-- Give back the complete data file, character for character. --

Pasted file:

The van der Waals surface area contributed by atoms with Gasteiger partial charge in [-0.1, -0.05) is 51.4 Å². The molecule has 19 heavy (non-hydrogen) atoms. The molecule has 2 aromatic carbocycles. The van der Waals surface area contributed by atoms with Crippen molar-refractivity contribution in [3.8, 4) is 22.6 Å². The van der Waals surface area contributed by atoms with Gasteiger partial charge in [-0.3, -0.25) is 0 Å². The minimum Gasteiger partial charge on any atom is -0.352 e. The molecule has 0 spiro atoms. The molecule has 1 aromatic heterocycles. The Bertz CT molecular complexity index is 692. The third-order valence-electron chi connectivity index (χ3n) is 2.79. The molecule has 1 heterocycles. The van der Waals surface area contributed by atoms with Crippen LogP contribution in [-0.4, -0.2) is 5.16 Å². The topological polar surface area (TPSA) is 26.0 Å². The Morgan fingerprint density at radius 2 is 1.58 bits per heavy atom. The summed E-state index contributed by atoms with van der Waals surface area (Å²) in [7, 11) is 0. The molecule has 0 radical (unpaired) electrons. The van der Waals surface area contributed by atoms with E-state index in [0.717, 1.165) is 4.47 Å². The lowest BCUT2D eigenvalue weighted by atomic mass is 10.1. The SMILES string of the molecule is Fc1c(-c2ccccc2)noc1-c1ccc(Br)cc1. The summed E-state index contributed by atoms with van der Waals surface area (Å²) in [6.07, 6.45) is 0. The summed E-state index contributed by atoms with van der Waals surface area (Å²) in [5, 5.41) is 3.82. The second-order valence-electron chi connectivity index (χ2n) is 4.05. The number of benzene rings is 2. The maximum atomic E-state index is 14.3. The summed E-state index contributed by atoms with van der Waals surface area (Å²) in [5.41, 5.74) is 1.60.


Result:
The van der Waals surface area contributed by atoms with Gasteiger partial charge in [-0.1, -0.05) is 51.4 Å². The molecule has 19 heavy (non-hydrogen) atoms. The molecule has 2 aromatic carbocycles. The van der Waals surface area contributed by atoms with Crippen molar-refractivity contribution in [3.8, 4) is 22.6 Å². The van der Waals surface area contributed by atoms with Gasteiger partial charge in [-0.3, -0.25) is 0 Å². The minimum Gasteiger partial charge on any atom is -0.352 e. The molecule has 0 spiro atoms. The molecule has 1 aromatic heterocycles. The Bertz CT molecular complexity index is 692. The third-order valence-electron chi connectivity index (χ3n) is 2.79. The molecule has 1 heterocycles. The van der Waals surface area contributed by atoms with Crippen LogP contribution in [-0.4, -0.2) is 5.16 Å². The topological polar surface area (TPSA) is 26.0 Å². The Morgan fingerprint density at radius 2 is 1.58 bits per heavy atom. The summed E-state index contributed by atoms with van der Waals surface area (Å²) in [7, 11) is 0. The molecule has 0 radical (unpaired) electrons. The van der Waals surface area contributed by atoms with E-state index in [0.717, 1.165) is 4.47 Å². The lowest BCUT2D eigenvalue weighted by atomic mass is 10.1. The SMILES string of the molecule is Fc1c(-c2ccccc2)noc1-c1ccc(Br)cc1. The summed E-state index contributed by atoms with van der Waals surface area (Å²) in [6.07, 6.45) is 0. The summed E-state index contributed by atoms with van der Waals surface area (Å²) in [5, 5.41) is 3.82. The second-order valence-electron chi connectivity index (χ2n) is 4.05. The number of benzene rings is 2. The maximum atomic E-state index is 14.3. The summed E-state index contributed by atoms with van der Waals surface area (Å²) in [5.41, 5.74) is 1.60.